Before you can store files in this directory, you need to put it in direct mode by issuing the git annex direct command. This is the only mode in which you have access to the files [3]. By default, repositories are in indirect mode. Then, all data is stored below the hidden .git/ directory.

If you want to add another repository to your file storage, such as a USB stick, the commands in Listing 1 will help. They create the repository on the stick and link the two repositories: Each sees the other side as a remote repository, with which it then synchronizes.

Listing 1

Add Remote

01 cd /media/stick
02 git clone ~/annex
03 cd annex
04 git annex init "USB-Stick"
05 git remote add pc ~/annex
06 cd ~/annex
07 git remote add usb-stick /media/stick/annex

To discover how to add files and hand them over to git-annex for safe keeping, check out Listing 2. The git annex sync command triggers the data sync.

Listing 2

Adding Files

01 cd ~/annex
02 cp /tmp/file1.
03 cp /tmp/file2.
04 git annex add .
05 git commit -a -m 'new files'

Many Accessories

In addition to these basic operations, which are described step by step on the git-annex website [4], numerous variations and accessories are available: The repositories supported by the tool, besides local directories and removable media, include remote servers (assuming they offer SSH access), ownCloud, the Google Drive online service, Amazon S3, Box.com, and Rsync.net. For bona fide archivists, the Amazon Glacier offline store and the public Archive.org are also supported.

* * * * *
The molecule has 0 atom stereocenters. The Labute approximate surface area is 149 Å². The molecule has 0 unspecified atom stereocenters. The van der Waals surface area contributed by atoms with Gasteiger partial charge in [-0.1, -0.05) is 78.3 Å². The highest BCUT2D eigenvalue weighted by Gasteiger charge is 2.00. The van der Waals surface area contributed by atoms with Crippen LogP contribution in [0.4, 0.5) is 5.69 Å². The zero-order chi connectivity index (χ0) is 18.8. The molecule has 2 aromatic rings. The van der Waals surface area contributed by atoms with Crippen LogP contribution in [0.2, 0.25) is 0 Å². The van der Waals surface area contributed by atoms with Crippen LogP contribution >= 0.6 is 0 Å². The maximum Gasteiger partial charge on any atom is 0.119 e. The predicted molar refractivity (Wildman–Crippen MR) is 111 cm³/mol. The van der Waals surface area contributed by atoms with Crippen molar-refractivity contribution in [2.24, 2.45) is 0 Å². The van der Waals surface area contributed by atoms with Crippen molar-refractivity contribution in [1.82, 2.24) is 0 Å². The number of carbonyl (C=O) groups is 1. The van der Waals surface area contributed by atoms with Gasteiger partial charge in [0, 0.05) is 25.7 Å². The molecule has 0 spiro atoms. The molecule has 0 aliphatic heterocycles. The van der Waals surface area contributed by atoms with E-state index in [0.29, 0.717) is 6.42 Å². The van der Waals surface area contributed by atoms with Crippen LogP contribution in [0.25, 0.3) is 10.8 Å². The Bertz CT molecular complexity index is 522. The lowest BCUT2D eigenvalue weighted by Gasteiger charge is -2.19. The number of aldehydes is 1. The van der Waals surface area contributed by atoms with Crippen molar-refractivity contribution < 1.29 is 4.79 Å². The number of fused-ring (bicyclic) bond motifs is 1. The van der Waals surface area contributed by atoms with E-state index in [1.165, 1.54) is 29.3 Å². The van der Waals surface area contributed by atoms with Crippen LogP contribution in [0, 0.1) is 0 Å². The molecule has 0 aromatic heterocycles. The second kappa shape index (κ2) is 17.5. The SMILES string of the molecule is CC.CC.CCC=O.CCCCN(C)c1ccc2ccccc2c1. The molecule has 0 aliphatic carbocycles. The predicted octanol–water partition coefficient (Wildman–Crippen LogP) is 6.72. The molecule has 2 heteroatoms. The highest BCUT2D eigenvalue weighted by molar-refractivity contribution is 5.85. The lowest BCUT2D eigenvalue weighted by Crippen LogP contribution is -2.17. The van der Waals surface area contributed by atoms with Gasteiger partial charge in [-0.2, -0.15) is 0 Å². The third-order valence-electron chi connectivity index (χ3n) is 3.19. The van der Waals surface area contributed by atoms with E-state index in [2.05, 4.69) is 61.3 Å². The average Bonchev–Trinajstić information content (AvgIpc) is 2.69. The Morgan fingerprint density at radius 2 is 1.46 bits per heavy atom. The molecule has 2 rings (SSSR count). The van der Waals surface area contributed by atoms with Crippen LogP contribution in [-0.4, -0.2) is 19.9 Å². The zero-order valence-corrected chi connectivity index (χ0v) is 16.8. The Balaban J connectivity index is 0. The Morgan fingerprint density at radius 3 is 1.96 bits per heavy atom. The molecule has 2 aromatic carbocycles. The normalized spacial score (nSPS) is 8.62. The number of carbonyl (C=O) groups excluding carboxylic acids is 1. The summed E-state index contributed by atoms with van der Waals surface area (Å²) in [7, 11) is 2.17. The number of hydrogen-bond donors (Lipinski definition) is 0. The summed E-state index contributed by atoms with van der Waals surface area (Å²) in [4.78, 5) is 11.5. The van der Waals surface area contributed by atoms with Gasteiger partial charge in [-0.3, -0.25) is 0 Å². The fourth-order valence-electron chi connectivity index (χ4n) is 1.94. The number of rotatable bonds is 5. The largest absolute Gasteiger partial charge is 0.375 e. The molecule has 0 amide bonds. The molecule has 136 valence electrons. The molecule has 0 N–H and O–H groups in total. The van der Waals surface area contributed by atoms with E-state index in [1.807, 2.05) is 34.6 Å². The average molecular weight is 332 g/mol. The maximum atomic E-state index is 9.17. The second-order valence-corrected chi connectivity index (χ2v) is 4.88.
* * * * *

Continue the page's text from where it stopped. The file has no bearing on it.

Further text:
GnuPG handles encryption, automatically using a locally generated key by default. If desired, however, users can follow GnuPG customs and encrypt with a specific public key.

To make what sounds like a very technical piece of software more accessible to the general public, Hess wrote the git-annex assistant. This GUI uses a local web server to provide users with a modern web interface in the browser. Additionally, the tool comes with all modern conveniences: The assistant uses the Linux kernel's inotify interface to detect changed files, for example, and to trigger a sync (Figure  1).

Figure 1: The Assistant automatically notices new local files and triggers a sync with the other storage locations.

The GUI supports the user right from the act of creating the first repository, and it automatically switches the repository to direct mode. A web form takes the worries out of setting up remote repositories (Figure 2).

Figure 2: A server with an SSH daemon can be converted easily into a remote repository with encryption.

The comprehensive documentation on the project website explains many configuration options and provides recommendations for individual use cases. For example, you can assign specific roles to the individual repositories [5]. A client contains the files that a user accesses during work; transfer is useful for servers or removable media that are used exclusively for exchanging data, and backup, as you might guess, keeps everything backed up.

Despite this backup function, Hess insists that git-annex is not classic backup software – it just has backup features as a side effect. With the correct options, you can even tell git-annex to move only MP3 files of less than 100MB to your player. In a screencast [6], the developer demonstrates some of the settings in the Assistant.